EMV Chip

What Does EMV Chip Mean?

An EMV chip is an embedded microprocessor chip in payment cards such as credit and debit cards which stores and protects cardholder data. EMV chip technology was originally developed by Europay, Mastercard and Visa, with the EMV chip storing data on integrated circuits rather than magnetic stripes. The EMV standard is an advancement to combat fraud and to secure and protect sensitive payment data.


Techopedia Explains EMV Chip

The EMV standard is currently managed by a consortium called EMVCo. With the help of complex processing techniques and superior algorithms, EMV chips are bringing better security to payment card users. An EMV chip card ensures the payment data is more secure than on a magnetic-stripe-based card. Data from the magnetic stripe of a conventional payment card can be copied and authentication capabilities are less. The EMV chip provides dynamic authentication capabilities as it generates a unique authentication code for each transaction.

There are major benefits of moving to EMV-chip-based payment cards. It provides finer control of offline payment card transaction approvals, and it makes transactions safer for customers both online and offline. The major advantage, however, is the improved security features associated with the EMV standard compared to the magnetic-stripe-based card, which relies only on visual inspection of the card and holder’s signature. An EMV chip also helps in reducing the risk of identity theft with the help of a more thorough authentication process. Another benefit associated with an EMV chip is the larger capacity to hold and write information compared to the magnetic stripe. EMV cards also help in reducing and simplifying the data flow between the terminal and card processor or gateway with the help of complex EMV certification requirements.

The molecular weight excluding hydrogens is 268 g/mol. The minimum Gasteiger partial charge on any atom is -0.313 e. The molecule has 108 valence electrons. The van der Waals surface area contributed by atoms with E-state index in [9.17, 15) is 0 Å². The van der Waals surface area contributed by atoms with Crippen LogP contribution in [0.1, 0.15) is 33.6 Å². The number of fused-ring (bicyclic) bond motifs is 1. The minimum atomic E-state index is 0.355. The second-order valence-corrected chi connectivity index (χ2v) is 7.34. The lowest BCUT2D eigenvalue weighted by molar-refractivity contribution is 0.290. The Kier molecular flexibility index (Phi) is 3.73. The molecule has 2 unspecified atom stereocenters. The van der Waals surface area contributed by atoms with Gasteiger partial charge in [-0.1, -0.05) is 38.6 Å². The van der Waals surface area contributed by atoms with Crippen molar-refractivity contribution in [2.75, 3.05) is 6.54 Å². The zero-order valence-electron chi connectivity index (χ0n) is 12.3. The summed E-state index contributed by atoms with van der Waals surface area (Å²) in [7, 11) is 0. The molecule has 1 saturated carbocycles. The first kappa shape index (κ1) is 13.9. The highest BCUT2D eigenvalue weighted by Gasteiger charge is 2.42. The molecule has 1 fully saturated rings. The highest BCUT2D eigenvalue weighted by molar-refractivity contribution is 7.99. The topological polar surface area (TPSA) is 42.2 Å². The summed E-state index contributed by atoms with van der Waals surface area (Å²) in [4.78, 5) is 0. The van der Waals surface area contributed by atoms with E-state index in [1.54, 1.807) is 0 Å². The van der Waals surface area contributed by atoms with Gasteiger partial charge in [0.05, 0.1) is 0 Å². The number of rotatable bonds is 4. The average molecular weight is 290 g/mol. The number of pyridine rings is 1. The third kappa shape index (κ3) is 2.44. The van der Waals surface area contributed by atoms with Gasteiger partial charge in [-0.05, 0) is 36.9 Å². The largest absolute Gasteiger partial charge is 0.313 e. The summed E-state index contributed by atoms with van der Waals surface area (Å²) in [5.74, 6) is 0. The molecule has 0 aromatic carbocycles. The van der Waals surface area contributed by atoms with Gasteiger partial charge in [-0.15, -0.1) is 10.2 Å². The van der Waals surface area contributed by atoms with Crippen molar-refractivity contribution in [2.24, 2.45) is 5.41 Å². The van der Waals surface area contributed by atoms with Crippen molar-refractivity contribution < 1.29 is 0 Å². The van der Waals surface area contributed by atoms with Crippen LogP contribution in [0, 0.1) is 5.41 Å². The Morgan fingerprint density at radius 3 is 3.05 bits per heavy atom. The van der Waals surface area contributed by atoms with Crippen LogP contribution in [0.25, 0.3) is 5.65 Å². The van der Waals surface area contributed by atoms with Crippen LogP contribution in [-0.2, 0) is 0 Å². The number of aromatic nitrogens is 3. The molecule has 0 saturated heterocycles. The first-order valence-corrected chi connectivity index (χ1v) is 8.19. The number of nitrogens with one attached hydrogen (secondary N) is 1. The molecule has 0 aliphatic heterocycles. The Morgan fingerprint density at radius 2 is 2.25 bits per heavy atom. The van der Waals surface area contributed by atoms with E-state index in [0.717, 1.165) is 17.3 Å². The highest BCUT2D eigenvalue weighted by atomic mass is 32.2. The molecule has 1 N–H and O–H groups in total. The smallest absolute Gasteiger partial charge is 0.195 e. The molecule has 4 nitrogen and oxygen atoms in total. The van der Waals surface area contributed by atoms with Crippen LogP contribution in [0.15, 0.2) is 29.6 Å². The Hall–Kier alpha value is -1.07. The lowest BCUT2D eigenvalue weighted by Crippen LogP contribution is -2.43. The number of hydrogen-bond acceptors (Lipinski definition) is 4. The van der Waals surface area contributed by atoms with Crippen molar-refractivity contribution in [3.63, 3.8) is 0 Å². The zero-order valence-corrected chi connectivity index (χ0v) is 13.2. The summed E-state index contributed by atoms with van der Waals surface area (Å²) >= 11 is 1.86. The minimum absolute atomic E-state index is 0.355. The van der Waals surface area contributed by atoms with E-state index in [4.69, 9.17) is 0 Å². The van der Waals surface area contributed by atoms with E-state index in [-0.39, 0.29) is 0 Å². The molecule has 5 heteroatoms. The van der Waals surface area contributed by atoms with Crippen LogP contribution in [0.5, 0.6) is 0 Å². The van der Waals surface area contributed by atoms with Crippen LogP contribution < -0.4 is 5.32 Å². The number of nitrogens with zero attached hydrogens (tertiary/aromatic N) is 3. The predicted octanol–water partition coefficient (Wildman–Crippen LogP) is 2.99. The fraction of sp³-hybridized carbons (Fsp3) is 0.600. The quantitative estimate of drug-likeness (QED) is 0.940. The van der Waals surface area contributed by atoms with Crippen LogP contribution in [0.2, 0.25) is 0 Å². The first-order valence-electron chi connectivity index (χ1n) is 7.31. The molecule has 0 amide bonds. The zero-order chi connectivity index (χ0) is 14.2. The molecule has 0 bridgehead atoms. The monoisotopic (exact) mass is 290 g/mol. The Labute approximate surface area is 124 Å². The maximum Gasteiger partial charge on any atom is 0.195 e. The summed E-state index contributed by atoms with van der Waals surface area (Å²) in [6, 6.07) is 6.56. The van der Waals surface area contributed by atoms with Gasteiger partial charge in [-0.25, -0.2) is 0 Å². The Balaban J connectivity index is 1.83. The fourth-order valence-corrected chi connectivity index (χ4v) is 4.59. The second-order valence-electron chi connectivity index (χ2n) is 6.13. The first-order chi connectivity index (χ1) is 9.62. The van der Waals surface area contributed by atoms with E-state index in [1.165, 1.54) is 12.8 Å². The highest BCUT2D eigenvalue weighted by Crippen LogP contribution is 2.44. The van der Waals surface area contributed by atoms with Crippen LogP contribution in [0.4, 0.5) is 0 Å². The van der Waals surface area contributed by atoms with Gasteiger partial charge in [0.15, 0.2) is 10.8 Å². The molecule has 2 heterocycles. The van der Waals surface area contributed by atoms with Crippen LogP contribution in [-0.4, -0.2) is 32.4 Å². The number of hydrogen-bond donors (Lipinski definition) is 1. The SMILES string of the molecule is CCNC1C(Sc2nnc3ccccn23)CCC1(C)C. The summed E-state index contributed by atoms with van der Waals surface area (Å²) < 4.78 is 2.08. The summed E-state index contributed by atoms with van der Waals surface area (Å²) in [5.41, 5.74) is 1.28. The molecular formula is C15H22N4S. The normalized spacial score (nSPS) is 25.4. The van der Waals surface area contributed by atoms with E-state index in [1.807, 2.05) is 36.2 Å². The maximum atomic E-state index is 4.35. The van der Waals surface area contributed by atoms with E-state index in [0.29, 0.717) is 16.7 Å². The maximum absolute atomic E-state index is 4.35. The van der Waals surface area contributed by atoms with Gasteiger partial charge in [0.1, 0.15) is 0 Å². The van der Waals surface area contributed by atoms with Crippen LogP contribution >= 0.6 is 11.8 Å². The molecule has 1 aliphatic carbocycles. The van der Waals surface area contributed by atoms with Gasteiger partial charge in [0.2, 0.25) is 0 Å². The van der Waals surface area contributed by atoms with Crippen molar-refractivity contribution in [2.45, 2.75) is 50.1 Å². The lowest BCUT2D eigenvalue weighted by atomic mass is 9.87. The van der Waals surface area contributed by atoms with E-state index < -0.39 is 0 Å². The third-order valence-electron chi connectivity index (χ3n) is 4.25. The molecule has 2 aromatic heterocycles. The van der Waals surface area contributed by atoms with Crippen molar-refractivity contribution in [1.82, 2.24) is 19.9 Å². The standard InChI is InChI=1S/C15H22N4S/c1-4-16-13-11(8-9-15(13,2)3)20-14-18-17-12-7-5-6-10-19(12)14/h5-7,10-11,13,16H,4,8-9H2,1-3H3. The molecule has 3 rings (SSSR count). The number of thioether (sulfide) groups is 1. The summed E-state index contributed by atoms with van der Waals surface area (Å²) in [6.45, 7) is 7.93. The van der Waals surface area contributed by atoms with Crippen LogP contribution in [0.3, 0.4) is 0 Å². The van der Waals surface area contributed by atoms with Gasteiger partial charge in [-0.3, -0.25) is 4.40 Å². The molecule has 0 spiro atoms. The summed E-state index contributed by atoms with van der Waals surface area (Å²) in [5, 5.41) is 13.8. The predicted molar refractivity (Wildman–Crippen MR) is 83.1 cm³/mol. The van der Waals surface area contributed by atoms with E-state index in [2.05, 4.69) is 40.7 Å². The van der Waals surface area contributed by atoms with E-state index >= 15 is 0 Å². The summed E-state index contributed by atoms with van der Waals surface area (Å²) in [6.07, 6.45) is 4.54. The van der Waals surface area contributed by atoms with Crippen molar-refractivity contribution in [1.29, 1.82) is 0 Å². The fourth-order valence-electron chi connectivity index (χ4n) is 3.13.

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Margaret Rouse

Margaret is an award-winning technical writer and teacher known for her ability to explain complex technical subjects to a non-technical business audience. Over the past twenty years, her IT definitions have been published by Que in an encyclopedia of technology terms and cited in articles by the New York Times, Time Magazine, USA Today, ZDNet, PC Magazine, and Discovery Magazine. She joined Techopedia in 2011. Margaret's idea of a fun day is helping IT and business professionals learn to speak each other’s highly specialized languages.